I heard its effectiveness among wavering Tories for myself, speaking to people on the phone who said they had planned to vote UKIP but thought better of it in the polling booth. This is a foretaste of the battle for the minds of the right in 2015 – will people vote for Farage to hit at Cameron and the political class, or will they vote Conservative to deliver better government and keep Labour out? When there are no “free hits”, it seems voters are more practical and less emotional.

There are also some suggestions that the “stop UKIP” message succeeded in turning Liberal Democrat and Labour voters blue – which would be the first example of Farage’s high media profile backfiring on him. It’s a distinct possibility that UKIP are succeeding in detoxifying the Conservatives in a way that David Cameron could not do, bringing new voters into the fold who would not previously have considered voting Tory.

We should celebrate the election of Robert Jenrick, and the end to a 25-year run of by-election defeats when in Government. We should certainly celebrate the evident improvements in the by-election machine. But we should also carefully note the lessons.

Select early: Having candidates in place well before election time brings benefits at the ballot box. That applies as much to General Elections as it does to by-elections. As such, the continued delay in selecting PPCs for hundreds of seats is troubling – each week that goes by is one less week for them to campaign and build name-recognition for 2015. Plus, you never know when another by-election might crop up, as Wythenshawe showed

Develop an effective message against UKIP: Working out how to deal with any new threat takes time and experimentation. Sure, Farage has changed his tune now to talking about the achievement of coming second, but never forget this was a seat that he at one point seriously hoped to win. Even a few hours before the count finished he was talking about a close-run thing and a majority of no more than 2,500. Newark was a success, and we should study why.  Next year we will need to repeat the feat in a much bigger battle.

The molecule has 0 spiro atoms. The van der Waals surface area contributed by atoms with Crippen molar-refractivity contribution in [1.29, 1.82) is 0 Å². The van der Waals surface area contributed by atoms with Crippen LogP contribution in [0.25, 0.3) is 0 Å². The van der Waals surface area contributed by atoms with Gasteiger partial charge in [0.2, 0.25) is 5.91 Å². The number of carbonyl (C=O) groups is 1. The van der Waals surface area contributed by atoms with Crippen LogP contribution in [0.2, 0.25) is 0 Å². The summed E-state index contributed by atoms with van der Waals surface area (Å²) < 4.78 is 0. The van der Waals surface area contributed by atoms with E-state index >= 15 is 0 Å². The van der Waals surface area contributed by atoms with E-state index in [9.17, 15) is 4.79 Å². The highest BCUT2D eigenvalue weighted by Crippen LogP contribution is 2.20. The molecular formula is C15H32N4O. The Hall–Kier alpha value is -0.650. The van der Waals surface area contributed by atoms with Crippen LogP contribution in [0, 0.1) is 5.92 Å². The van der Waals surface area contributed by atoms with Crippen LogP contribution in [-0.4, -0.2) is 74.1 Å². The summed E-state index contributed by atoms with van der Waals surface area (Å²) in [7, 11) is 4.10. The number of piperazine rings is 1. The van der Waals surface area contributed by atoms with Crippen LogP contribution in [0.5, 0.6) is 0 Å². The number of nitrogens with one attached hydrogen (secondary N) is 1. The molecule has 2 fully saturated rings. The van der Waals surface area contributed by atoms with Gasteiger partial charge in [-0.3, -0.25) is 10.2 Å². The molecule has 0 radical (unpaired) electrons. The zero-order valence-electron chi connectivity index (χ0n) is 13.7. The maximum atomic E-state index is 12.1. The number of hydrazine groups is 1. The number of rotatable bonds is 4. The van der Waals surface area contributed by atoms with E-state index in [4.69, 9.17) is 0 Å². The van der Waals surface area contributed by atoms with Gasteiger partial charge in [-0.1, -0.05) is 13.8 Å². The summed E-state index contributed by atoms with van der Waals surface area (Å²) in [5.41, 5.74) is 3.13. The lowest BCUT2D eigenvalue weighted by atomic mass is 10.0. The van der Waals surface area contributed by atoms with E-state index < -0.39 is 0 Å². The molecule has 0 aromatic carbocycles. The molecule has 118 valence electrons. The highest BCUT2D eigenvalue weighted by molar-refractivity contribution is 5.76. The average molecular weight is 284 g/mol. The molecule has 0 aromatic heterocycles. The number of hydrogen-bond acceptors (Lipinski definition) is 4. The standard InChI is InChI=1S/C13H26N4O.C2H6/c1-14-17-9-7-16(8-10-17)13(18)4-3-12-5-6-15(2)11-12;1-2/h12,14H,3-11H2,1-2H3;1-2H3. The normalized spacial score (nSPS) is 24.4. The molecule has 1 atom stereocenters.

The grassroots are essential: This by-election was ultimately won by the brute force of a massive activist turnout – mobilised by MPs, bolstered by the crack troops of Team 2015 and RoadTrip2015. Those involved should be proud – it was a vivid demonstration of the importance of a party’s grassroots. Fighting and winning a General Election will be much harder than holding on to Newark – and the number of fronts on which to fight will be vastly greater. The only way to do so is to grow our supporter base.

An air war, press releases and speeches on TV are not enough in themselves to win elections – you need activists to deliver the message face to face. A party that neglects or disdains those people is one that loses. At times the Conservative Party has forgotten or even dismissed that idea, to disastrous effect. Newark is, I hope, a sign that it is starting to remember and embraced it.

220 comments for: How we won Newark

Leave a Reply

You must be logged in to post a comment.